Just three little problems:

  1. Many Americans do not live in neighborhoods with McMansions.
  2. Many Americans cannot afford a McMansion.
  3. Not all larger houses are McMansions.

McMansions are particular kinds of houses that require a certain social class and set of resources to acquire. Even in cheaper housing markets, McMansions are not within reach of many residents. Academic articles and media articles journals can use the term broadly but how many Americans truly live in McMansions – 10%? 20%?

At the same time, it is worth looking at the aspirations of Americans. Homeownership, particularly in a suburban setting, is an ingrained goal in American society. And Americans do seem to like bigger homes. But, do they really want a McMansion, a home that can be made fun of by others and with a descriptor rarely used in real estate listings? There is clearly a market for such homes but the buffoonish McMansion may not exactly be the goal of homebuyers.

 

“Having…a bigger McMansion…probably won’t make you happier. At least, not in the long term.”

A journalist discusses keeping up with the Joneses and includes this bit involving McMansions:

So what does this mean for the drive to keep up with the Joneses? It means that having a nicer car, a bigger McMansion, a greener lawn or even the latest iPhone probably won’t make you happier. At least, not in the long term.

How many suburban status symbols can you include in one sentence? While this piece summarizes the detrimental effects of spending in order to keep up a wealthier reference group around us, this reference to McMansions is not unusual. Here, the McMansion stands in for a pattern of excessive consumption, a consumer good that isn’t necessary, requires long-term debt, and doesn’t really lead to long-term well being (at least such satisfaction based on comparisons with others).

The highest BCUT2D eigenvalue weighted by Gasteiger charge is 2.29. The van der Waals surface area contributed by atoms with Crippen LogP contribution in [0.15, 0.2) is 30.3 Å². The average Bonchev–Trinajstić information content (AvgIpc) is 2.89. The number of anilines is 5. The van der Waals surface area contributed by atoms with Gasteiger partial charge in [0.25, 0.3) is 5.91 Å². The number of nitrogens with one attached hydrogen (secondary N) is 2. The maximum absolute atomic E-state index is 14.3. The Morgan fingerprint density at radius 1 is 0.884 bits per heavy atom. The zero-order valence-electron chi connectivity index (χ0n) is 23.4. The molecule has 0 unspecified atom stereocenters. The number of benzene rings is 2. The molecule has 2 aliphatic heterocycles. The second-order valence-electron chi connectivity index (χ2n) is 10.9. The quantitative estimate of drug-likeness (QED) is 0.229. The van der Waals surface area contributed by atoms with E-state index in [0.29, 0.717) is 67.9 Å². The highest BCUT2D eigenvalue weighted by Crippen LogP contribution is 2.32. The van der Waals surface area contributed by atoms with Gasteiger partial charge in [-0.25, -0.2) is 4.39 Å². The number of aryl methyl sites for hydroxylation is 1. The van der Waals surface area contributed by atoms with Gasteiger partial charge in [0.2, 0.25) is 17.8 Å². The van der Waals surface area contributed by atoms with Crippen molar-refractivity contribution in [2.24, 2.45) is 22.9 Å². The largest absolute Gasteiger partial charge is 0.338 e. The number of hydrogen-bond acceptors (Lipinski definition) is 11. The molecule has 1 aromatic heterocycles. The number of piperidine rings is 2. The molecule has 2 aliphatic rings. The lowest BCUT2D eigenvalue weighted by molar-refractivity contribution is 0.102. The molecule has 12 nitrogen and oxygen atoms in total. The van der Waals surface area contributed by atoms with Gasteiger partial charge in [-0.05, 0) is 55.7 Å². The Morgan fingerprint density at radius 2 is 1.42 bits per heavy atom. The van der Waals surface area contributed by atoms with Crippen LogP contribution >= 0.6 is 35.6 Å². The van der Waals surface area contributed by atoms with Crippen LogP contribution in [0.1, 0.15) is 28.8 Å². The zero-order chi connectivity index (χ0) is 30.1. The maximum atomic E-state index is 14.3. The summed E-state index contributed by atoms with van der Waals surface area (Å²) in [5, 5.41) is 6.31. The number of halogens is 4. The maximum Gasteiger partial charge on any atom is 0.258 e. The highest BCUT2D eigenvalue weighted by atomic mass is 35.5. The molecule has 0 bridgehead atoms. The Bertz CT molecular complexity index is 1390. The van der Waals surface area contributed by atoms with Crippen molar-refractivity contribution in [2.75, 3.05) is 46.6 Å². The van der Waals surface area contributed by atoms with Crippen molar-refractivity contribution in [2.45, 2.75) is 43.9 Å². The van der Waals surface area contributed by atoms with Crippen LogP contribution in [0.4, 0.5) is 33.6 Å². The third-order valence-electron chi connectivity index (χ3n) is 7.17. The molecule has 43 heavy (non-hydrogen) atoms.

Perhaps the more scandalous suggestion here is that the iPhone could function in the same way as a McMansion. The iPhone costs a lot less, is much more common (at least 500 million units have been sold – imagine that number of McMansions), and might even enhance sociability (as opposed to the McMansions emphasis on private space). The iPhone is a status symbol in its own right. But, the iPhone doesn’t attract the same level of criticism…

Ten enviable, but not necessarily realistic, TV homes

Take a closer look at the sometimes ridiculous dwelling places of ten well-known television shows.

There are few things quite as frustrating for those bunked away in crappy, overpriced rentals as watching sitcom characters putter around in homes that—in real life—would be astronomically expensive even with a steady income (which television characters often mysteriously lack.) Whether it be the NYC-based Friends apartment or the California-cool New Girl loft that’s causing a big dose of sitcom real estate envy, do have a look at some of television’s most enviable living situations—presented below in order of least to most realistic.

The Cosby Show and Big Bang Theory take the honors as the most realistic. Even as the average new American home has increased over the decades, might TV homes have increased even more?

As this is not the first article I have seen on this topic in recent months, I wonder what the outcomes of such analyses. One way to go would be to get into a discussion of how realistic TV shows should be. How much should television portray real circumstances of Americans who as a whole have a median household income around $50,000? In order to be good shows, do they have to present something close to reality? Or, do Americans prefer entertainment that is more aspirational? Perhaps there are audiences for both though the general trend seems to be that fans are not very worried about whether the homes are realistic.

A more interesting route would be to consider what effect these depictions of homes have on viewers. As sociologist Juliet Schor argues, does this give viewers a different reference group? Schor suggests when Americans see “normal” TV life – which, in reality, it typically upper class life even when the characters are supposed to be middle or working-class – they readjust their own consumption patterns to match those on TV. So, if viewers of Sex and the City see single women in New York enjoying rather large apartments, they then expect to find such places for themselves and might be beyond their means to make it happen.

Evidence: TV shows can lower fertility rates